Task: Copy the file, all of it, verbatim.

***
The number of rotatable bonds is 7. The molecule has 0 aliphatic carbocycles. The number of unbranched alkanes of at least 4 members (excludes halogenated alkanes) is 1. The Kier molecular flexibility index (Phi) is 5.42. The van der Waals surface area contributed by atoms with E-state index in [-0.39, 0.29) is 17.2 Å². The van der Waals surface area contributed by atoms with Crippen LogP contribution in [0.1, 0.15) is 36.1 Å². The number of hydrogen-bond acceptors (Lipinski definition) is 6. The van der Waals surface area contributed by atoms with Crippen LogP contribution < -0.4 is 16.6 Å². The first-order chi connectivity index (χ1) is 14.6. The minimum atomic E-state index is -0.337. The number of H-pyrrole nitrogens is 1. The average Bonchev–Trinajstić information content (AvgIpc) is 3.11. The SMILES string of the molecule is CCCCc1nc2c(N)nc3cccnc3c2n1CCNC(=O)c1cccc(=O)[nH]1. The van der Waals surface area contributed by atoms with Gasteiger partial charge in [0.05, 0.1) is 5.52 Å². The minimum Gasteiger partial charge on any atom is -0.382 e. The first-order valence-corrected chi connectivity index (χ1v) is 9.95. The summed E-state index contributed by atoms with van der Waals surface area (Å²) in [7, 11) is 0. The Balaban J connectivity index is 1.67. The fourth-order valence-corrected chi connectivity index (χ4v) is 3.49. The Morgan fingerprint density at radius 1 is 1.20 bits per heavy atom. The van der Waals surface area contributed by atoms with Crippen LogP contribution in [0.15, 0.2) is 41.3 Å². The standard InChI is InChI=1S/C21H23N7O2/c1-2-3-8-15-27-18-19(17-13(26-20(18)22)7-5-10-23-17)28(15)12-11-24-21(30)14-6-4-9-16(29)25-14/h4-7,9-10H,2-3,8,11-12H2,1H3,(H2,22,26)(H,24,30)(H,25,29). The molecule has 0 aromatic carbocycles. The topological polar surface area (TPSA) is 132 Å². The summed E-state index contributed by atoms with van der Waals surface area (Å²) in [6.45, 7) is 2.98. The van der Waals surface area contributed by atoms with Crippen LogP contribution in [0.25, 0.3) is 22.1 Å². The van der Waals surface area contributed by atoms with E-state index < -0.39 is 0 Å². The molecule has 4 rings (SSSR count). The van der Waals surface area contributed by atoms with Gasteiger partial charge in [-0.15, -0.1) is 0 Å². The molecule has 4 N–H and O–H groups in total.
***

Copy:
The number of rotatable bonds is 7. The molecule has 0 aliphatic carbocycles. The number of unbranched alkanes of at least 4 members (excludes halogenated alkanes) is 1. The Kier molecular flexibility index (Phi) is 5.42. The van der Waals surface area contributed by atoms with E-state index in [-0.39, 0.29) is 17.2 Å². The van der Waals surface area contributed by atoms with Crippen LogP contribution in [0.1, 0.15) is 36.1 Å². The number of hydrogen-bond acceptors (Lipinski definition) is 6. The van der Waals surface area contributed by atoms with Crippen LogP contribution < -0.4 is 16.6 Å². The first-order chi connectivity index (χ1) is 14.6. The minimum atomic E-state index is -0.337. The number of H-pyrrole nitrogens is 1. The average Bonchev–Trinajstić information content (AvgIpc) is 3.11. The SMILES string of the molecule is CCCCc1nc2c(N)nc3cccnc3c2n1CCNC(=O)c1cccc(=O)[nH]1. The van der Waals surface area contributed by atoms with Gasteiger partial charge in [0.05, 0.1) is 5.52 Å². The minimum Gasteiger partial charge on any atom is -0.382 e. The first-order valence-corrected chi connectivity index (χ1v) is 9.95. The summed E-state index contributed by atoms with van der Waals surface area (Å²) in [7, 11) is 0. The Balaban J connectivity index is 1.67. The fourth-order valence-corrected chi connectivity index (χ4v) is 3.49. The Morgan fingerprint density at radius 1 is 1.20 bits per heavy atom. The van der Waals surface area contributed by atoms with Crippen LogP contribution in [0.15, 0.2) is 41.3 Å². The standard InChI is InChI=1S/C21H23N7O2/c1-2-3-8-15-27-18-19(17-13(26-20(18)22)7-5-10-23-17)28(15)12-11-24-21(30)14-6-4-9-16(29)25-14/h4-7,9-10H,2-3,8,11-12H2,1H3,(H2,22,26)(H,24,30)(H,25,29). The molecule has 0 aromatic carbocycles. The topological polar surface area (TPSA) is 132 Å². The summed E-state index contributed by atoms with van der Waals surface area (Å²) in [6.45, 7) is 2.98. The van der Waals surface area contributed by atoms with Crippen LogP contribution in [0.25, 0.3) is 22.1 Å². The van der Waals surface area contributed by atoms with E-state index < -0.39 is 0 Å². The molecule has 4 rings (SSSR count). The van der Waals surface area contributed by atoms with Gasteiger partial charge in [-0.15, -0.1) is 0 Å². The molecule has 4 N–H and O–H groups in total.